Alan Waters, an anthropology professor at University of Massachusetts-Boston, said it should come as no surprise that young Muslim and Hindu immigrants are expressing themselves through rock or that their music would strike a chord with other "disenfranchised" populations in the U.S., such as Latinos and other children of recent immigrants.

"If they're touching or singing about identity, it's going to make a connection," said Waters. "Punk rock is very American, and this is assimilation through a back door."

He called the bands "a good opportunity for stereotype-smashing."

The Kominas, who sing mostly in English, now are trying to break the image they are just a "Muslim punk band," especially since one of their founders, Ray, is Hindu. On their next album, Ray said the band will have songs in Hindi.


Usmani said he grew up as a "nonreligious" Muslim-American so his journey into punk caused few problems, although he admits his family doesn't like the drinking and smoking that pervade the music scene. Khan and Kominas drummer Imran Malik, 25, also said they aren't as observant as their families might like.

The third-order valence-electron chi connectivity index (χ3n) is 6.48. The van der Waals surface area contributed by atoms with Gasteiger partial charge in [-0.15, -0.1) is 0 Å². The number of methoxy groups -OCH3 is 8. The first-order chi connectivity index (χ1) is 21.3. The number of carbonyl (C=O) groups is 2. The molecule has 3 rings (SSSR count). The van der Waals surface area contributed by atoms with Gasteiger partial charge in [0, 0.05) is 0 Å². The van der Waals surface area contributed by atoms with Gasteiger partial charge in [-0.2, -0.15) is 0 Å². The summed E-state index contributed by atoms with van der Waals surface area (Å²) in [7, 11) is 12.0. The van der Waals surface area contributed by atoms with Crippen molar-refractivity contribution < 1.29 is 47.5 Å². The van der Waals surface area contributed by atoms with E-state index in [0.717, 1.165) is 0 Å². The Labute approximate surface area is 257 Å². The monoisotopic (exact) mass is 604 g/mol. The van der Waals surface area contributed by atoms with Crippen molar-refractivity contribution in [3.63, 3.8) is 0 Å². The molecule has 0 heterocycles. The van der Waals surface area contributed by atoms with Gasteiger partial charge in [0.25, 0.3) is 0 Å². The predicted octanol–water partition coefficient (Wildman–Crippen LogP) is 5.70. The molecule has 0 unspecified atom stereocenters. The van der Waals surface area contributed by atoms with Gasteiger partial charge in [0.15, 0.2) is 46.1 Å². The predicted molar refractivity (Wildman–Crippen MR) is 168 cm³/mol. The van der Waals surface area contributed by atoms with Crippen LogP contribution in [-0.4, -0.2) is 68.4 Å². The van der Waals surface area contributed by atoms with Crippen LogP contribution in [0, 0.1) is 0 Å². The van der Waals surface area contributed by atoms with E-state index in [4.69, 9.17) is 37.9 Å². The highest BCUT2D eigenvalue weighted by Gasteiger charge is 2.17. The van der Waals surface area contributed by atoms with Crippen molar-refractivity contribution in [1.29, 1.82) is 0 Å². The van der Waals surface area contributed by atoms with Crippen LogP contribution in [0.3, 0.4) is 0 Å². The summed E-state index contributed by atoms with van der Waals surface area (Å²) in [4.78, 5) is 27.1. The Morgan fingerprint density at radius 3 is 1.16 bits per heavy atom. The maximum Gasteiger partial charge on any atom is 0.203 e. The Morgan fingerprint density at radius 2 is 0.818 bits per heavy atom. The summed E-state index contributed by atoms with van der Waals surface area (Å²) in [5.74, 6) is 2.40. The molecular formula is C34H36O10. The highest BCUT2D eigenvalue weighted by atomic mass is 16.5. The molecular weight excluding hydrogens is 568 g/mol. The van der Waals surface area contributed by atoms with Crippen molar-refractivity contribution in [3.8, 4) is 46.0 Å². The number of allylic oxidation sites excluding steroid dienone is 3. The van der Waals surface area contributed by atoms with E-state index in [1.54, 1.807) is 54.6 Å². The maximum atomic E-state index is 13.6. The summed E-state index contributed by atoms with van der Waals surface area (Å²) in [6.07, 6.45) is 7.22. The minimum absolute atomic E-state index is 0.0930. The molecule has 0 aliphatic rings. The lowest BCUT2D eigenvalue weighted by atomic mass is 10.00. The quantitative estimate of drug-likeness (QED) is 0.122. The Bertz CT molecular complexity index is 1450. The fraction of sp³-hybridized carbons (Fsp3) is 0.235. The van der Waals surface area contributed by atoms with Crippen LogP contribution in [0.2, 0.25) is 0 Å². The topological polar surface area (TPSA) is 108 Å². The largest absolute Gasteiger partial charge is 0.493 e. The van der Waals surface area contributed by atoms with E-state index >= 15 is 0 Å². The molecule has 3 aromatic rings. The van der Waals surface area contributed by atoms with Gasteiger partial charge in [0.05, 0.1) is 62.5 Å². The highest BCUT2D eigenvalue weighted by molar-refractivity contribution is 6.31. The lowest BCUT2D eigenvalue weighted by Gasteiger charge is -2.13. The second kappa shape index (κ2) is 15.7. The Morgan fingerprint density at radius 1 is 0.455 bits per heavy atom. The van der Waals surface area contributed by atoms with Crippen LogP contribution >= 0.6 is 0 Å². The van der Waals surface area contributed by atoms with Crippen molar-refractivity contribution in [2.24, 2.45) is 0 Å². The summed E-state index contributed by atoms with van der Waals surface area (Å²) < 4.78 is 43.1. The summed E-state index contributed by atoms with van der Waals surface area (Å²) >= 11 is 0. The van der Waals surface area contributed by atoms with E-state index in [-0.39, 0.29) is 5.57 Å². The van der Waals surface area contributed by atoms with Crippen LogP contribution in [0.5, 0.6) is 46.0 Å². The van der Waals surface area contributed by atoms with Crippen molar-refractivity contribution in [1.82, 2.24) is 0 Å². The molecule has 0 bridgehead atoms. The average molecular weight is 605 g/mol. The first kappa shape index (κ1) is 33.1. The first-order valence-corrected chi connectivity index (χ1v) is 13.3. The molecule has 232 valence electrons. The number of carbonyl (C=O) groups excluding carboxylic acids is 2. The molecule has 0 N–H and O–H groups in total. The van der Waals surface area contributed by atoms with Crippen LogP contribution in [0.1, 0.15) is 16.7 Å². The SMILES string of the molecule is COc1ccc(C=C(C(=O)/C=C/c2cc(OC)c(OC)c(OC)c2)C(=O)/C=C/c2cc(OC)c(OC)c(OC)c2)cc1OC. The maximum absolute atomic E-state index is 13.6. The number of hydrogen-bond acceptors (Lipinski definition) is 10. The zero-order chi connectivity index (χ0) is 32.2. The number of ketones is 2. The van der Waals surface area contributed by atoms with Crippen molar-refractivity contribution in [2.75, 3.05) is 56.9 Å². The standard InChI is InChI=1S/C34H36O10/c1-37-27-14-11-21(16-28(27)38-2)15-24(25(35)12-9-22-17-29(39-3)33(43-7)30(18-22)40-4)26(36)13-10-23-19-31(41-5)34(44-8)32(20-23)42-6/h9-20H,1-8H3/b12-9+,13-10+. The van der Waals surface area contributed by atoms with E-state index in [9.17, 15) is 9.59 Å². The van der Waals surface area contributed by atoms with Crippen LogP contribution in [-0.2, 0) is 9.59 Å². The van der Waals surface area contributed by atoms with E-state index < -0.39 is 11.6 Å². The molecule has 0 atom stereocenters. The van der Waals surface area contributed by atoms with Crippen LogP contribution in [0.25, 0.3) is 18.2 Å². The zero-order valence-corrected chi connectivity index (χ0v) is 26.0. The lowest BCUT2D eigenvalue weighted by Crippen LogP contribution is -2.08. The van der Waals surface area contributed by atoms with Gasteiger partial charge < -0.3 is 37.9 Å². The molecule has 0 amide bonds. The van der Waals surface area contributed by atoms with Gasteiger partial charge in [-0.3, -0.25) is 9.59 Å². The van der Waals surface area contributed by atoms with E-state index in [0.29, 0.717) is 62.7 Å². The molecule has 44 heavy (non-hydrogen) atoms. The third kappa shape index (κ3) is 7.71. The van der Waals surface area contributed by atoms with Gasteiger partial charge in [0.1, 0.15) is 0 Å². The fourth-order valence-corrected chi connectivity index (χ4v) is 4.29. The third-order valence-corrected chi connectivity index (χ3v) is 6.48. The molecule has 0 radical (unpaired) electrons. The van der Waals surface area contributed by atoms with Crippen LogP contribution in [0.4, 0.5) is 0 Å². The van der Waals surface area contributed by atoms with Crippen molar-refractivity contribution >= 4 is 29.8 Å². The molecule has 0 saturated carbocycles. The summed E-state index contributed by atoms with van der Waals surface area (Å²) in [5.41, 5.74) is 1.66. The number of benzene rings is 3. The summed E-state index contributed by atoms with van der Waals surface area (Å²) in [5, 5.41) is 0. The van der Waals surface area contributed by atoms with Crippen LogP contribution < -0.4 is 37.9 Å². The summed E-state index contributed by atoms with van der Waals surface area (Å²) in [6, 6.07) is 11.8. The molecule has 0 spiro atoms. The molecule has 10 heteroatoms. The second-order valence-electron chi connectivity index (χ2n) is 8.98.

"I mean, if you put a sword to us," said Usmani, "one of us might pray."


Read the full story and related links HERE.

Friday, January 01, 2010

NYT: Japan's Capsule Hotels Become Homes in Recession

January 2, 2010
For Some in Japan, Home Is a Tiny Plastic Bunk

TOKYO — For Atsushi Nakanishi, jobless since Christmas, home is a cubicle barely bigger than a coffin — one of dozens of berths stacked two units high in one of central Tokyo’s decrepit “capsule” hotels.

“It’s just a place to crawl into and sleep,” he said, rolling his neck and stroking his black suit — one of just two he owns after discarding the rest of his wardrobe for lack of space. “You get used to it.”

When Capsule Hotel Shinjuku 510 opened nearly two decades ago, Japan was just beginning to pull back from its bubble economy, and the hotel’s tiny plastic cubicles offered a night’s refuge to salarymen who had missed the last train home.